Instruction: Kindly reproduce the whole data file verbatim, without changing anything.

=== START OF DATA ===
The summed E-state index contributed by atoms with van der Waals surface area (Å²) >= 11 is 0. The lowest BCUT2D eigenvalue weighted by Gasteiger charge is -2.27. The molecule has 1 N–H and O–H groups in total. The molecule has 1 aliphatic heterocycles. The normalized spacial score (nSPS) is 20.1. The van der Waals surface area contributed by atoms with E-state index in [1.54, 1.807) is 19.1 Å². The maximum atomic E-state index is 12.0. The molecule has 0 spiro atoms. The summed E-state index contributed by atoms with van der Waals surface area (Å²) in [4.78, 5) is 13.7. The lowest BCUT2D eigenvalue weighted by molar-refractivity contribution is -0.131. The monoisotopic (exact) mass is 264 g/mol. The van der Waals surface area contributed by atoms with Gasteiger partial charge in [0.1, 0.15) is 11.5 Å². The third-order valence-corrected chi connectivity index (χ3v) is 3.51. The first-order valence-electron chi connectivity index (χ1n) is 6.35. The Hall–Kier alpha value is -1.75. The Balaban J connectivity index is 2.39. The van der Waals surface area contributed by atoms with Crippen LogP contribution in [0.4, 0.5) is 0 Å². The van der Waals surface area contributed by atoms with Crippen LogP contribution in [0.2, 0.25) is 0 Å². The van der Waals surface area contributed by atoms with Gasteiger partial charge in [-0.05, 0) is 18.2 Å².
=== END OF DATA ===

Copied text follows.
The summed E-state index contributed by atoms with van der Waals surface area (Å²) >= 11 is 0. The lowest BCUT2D eigenvalue weighted by Gasteiger charge is -2.27. The molecule has 1 N–H and O–H groups in total. The molecule has 1 aliphatic heterocycles. The normalized spacial score (nSPS) is 20.1. The van der Waals surface area contributed by atoms with E-state index in [1.54, 1.807) is 19.1 Å². The maximum atomic E-state index is 12.0. The molecule has 0 spiro atoms. The summed E-state index contributed by atoms with van der Waals surface area (Å²) in [4.78, 5) is 13.7. The lowest BCUT2D eigenvalue weighted by molar-refractivity contribution is -0.131. The monoisotopic (exact) mass is 264 g/mol. The van der Waals surface area contributed by atoms with Gasteiger partial charge in [0.1, 0.15) is 11.5 Å². The third-order valence-corrected chi connectivity index (χ3v) is 3.51. The first-order valence-electron chi connectivity index (χ1n) is 6.35. The Hall–Kier alpha value is -1.75. The Balaban J connectivity index is 2.39. The van der Waals surface area contributed by atoms with Crippen LogP contribution in [0.4, 0.5) is 0 Å². The van der Waals surface area contributed by atoms with Crippen LogP contribution in [0.2, 0.25) is 0 Å². The van der Waals surface area contributed by atoms with Gasteiger partial charge in [-0.05, 0) is 18.2 Å².